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Celery Juice, Mindful Consumers & Drinking Cans – Waitrose 2019 Food Report

11 November 2019

Donal Denvir, London Manager, Bord Bia - The Irish Food Board

 

 

Celery Juice, mindful consumers and drinking beer from cans were all on trend in the UK in 2019 as shoppers looked to simplify their lives, according to the Waitrose 2019-2020 Food & Drink Report.

 

 

Nearly one in 10 shoppers say they now take refillable containers to the supermarket for loose produce or deli items, in what is described as the rise of the “mindful consumer.”

 

 

It shows that sales of crumpets have increased by 30% this year, as chefs such as Yotam Ottolenghi and Marcus Wareing, have inspired shoppers with their posh crumpets containing, for example, lobster.

 

 

Organic celery has also enjoyed a sales boost of 30%, thanks to Instagram-related juicing recipes from influencers.

 

 


The retail multiple polled more than 2,000 consumers in their annual – and seventh consecutive – report.

 

 

According to the report, one third of Brits are eating less meat than two years ago and over a quarter said they planned to look for better quality meat or fish when they did buy those proteins. 

 

 

Vegan ready meals are now more popular than vegetarian ones – the former now accounts for 55% of sales of its ready-prepared meat and fish-free range, with vegetarian options making up less than half at 45%.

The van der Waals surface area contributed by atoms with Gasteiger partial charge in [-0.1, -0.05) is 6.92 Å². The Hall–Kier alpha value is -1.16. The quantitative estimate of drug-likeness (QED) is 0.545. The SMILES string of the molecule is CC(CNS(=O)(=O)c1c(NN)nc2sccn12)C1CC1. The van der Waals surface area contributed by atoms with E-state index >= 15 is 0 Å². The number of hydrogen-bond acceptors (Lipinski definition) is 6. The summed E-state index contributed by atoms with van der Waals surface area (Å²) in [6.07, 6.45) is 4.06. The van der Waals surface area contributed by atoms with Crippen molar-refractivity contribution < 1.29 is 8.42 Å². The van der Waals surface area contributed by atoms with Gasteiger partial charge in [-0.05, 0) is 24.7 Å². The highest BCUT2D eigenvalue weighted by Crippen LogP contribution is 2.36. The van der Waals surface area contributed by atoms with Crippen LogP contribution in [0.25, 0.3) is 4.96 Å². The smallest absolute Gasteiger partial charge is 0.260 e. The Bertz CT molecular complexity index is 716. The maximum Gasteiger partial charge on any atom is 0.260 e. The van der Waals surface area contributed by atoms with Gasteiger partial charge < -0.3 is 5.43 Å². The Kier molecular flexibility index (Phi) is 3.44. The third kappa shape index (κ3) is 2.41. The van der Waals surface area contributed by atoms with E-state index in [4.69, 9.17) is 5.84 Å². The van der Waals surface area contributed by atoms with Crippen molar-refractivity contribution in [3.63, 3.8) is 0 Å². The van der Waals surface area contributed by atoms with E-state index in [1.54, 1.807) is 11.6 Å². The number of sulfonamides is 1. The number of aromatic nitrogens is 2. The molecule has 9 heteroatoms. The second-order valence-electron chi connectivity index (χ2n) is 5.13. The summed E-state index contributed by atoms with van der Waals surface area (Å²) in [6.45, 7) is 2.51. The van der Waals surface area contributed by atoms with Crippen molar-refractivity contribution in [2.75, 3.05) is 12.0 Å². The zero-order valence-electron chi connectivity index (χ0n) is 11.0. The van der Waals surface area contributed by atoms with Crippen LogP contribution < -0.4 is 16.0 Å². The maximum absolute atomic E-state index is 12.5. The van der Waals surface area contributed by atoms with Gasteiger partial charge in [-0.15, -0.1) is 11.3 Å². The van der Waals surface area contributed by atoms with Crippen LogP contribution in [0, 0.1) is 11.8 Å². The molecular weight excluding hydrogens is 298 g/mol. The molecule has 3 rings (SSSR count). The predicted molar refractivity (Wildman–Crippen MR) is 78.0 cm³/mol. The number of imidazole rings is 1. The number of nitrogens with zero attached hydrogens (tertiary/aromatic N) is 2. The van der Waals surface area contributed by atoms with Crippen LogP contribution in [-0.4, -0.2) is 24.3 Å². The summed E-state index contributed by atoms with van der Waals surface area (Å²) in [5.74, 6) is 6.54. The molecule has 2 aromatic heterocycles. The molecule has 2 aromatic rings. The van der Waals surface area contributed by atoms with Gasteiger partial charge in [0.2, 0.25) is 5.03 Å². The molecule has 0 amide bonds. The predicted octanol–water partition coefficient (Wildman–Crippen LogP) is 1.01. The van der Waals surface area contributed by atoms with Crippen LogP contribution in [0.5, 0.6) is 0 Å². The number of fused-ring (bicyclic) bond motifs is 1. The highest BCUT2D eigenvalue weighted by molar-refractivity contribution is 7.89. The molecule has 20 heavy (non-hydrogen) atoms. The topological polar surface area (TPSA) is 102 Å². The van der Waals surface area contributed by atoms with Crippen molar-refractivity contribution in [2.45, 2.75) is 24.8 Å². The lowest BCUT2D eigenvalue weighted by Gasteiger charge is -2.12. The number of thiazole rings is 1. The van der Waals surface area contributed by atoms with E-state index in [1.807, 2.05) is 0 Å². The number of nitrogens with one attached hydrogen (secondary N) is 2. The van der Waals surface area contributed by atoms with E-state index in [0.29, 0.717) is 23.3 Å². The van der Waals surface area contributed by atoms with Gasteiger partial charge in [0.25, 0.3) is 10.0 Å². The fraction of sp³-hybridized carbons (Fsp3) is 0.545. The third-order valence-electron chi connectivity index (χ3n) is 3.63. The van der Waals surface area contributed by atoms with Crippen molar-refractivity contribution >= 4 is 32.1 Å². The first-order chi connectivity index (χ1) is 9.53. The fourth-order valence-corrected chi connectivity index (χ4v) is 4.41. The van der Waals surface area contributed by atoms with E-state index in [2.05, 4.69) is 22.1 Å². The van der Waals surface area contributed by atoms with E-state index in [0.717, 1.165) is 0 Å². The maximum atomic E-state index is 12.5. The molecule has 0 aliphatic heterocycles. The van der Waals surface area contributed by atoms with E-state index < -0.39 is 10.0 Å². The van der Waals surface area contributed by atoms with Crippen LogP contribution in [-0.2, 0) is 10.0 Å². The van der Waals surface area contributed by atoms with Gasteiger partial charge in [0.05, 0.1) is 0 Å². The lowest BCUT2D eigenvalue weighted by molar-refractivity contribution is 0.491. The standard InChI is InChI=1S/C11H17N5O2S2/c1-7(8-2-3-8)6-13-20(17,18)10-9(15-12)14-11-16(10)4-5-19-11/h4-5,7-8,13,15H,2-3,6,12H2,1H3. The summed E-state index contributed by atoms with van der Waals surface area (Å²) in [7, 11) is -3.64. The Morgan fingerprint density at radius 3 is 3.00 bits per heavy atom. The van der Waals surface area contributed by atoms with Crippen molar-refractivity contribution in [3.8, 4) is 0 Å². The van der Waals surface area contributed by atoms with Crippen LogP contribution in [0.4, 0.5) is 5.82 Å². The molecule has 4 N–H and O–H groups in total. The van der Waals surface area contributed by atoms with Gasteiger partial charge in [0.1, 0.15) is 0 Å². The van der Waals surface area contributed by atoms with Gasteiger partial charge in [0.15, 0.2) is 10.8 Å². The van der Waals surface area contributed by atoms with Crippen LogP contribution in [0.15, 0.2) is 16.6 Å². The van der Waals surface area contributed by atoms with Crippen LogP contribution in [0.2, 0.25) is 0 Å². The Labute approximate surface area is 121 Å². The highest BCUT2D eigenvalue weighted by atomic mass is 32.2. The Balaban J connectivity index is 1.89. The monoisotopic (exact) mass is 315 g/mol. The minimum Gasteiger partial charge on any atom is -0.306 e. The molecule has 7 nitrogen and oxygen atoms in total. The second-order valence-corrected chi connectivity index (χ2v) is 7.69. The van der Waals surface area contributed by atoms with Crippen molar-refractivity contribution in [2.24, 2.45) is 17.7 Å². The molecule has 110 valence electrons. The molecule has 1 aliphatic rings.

In the alcohol aisles, pink and rose seems to be the trends du jour – the pink gin and rose wine trends have expanded to now include rosé vermouth and rosé champagne.

 



And thanks to the continued success of craft beer in the UK, drinking beer from cans is back. Sales of alcohol packaged in cans outstripping bottled in 2019.

 


12% of Brits now do an online grocery shop at least once a week, with 61% doing at least some grocery shopping online. Half of visits to Waitrose.com are via a mobile device, up 9% on last year.

 

 

Looking ahead to 2020, the four future trends predicted to make an impact with shoppers were: Middle Eastern food at home, ‘seacuterie’, salt cellar substitutes and animal welfare.